Current, Resistance, and Ohm’s Law

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A CURRENT, \(I\), of electricity exist in a region when a net electric charge is transported from one point to another in that region. Suppose the charge is moving through a wire. If a charge \(q\) is transported through a given cross section of the wire in a time \(t\), then the current through the wire is :
Here, \(q\) is in \(coulomb\), \(C\) , \(t\) is in seconds, \(s\) and \(I\) is in \(ampere\), \(A\).
It is mean that the current have value 1 \(ampere\) if in 1 \(second\) flow charge 1 \(coulomb\).
Then \(1\,elektron=1,6x10^{-19}\,coulomb\), so 1 \(coulomb\) = \(\frac{1}{1,6x10^{-19}}=6,25x10^{18}\,electrons\).
By custom the direction of the current is taken to be in the direction of flow of positive charge, thus, a flow of electrons to the right corresponds to a current to the left.

A BATERY is a source of electrical energy. If no internal energy losses occur in the battery, then the potential difference between its terminals is called the \(electromotive\,force\) (emf) of the battery. Unless, otherwise stated, it will be assumed that the terminal potential difference of a battery is equal to its emf. The unit for emf is the same as the unit for potential difference, the \(volt\), V.

THE RESISTANCE (R) of a wire or other object is a measure of the potential difference \(V\) that must be impressed across the object to cause a current of one ampere to flow throuugh it:
The unit of resistance is the \(ohm\), for which the symbol \(\Omega\) (Greek omega). 1 \(\Omega\) = 1 \(V/A\).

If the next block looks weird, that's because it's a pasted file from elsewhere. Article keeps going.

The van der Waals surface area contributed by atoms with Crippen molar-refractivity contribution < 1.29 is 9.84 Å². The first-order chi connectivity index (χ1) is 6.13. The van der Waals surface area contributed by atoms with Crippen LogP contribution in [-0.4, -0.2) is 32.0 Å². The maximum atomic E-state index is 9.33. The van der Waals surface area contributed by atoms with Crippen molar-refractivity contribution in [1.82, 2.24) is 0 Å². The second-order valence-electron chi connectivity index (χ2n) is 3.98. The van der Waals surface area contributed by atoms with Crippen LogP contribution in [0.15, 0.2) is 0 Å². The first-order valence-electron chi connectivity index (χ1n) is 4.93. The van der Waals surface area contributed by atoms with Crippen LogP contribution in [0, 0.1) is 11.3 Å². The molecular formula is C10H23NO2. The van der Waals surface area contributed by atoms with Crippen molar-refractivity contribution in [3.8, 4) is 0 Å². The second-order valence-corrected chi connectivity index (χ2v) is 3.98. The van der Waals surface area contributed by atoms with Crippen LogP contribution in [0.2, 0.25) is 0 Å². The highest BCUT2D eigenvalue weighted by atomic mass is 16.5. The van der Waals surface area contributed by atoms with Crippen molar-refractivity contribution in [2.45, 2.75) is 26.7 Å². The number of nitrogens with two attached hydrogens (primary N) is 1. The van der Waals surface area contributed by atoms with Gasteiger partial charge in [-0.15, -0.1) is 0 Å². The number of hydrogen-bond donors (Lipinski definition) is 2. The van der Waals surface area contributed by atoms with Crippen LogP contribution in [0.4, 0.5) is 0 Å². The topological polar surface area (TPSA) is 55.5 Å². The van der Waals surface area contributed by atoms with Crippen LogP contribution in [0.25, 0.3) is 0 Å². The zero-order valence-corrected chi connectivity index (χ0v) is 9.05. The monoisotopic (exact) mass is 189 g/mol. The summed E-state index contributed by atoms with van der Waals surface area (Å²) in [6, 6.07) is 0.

OHM’S LAW originally contained two parts. Its first part was simply the defining equation for resistance, \(V\) = \(I\) \(R\). We often refer to this equation as being Ohm’s Law. However, Ohm also stated that \(R\) is a constant independent of \(V\) and \(I\). This latter part of the Law is only approximately correct.

The relation \(V\) = \(I\) \(R\) can be applied to any resistor, where \(V\) is the potential difference (p.d.) the two ends of the resistor, \(I\) is the current through the resistor, and \(R\) is the resistance of the resistor under those conditions.

THE TERMINAL POTENTIAL DIFFERENCE (\(or\,Voltage\)) of a battery or generator when it delivers a current \(I\) is related to its electromotive force( \(emf\) or \(\epsilon\)) and its internal resistance, \(r\).
1.      When delivering current (on discharge):
Terminal voltage = (emf) – (voltage drop in internal resistance r ) ,\(V\)= \(\epsilon\,-\,I\,r\)
2.      When recieving current (on charge):
Terminal voltage = (emf) + (voltage drop in internal resistance r ) ,\(V\)= \(\epsilon\,+\,I\,r\)
3.      When no current exists:
Terminal voltage = (emf of battery or generator),\(V\)= \(\epsilon\)
Potensial Jepit = ggl,\(V\) = \(\epsilon\)

RESISTIVITY: The resistance  \(R\) of awire of length \(L\) and cross-sectional area \(A\) is: \[R=\rho\frac{L}{A}\]
where \(\rho\) is a constant called the \(resistivity\). The resistivity is a characteristic of the material from which the wire is made. For  \(L\) in meter, \(A\) in \(m^{2}\) and \(R\) in \(\Omega\), so the units of \(\rho\) is \(\Omega\,m\).

RESISTANCE VARIES TEMPERATURE: If a wire has a resistance  \(R_{0}\) at temperature \(T_{0}\), then its resistance \(R\) at a temperature \(T\) is \[R=R_{0}+\alpha R_{0}(T-T_{0})\]
where \(\alpha\) is the \(temperature\,\,coefficient\,\,of\,\,resistance\) of the material of the wire. Usually \(\alpha\) varies with temperature and so this relation is applicable only over a small temperature range. The units of \(\alpha\) are \(K^{-1}\) or \(^{\circ}C^{-1}\).

A similar relation applies to the variation of resistivity with temperature. If \(\rho_{0}\) and \(\rho\) are the resistivities at \(T_{0}\) and \(T\), respectively, then \[\rho=\rho_{0}+\alpha \rho_{0}(T-T_{0})\]

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Current, Resistance, and Ohm’s Law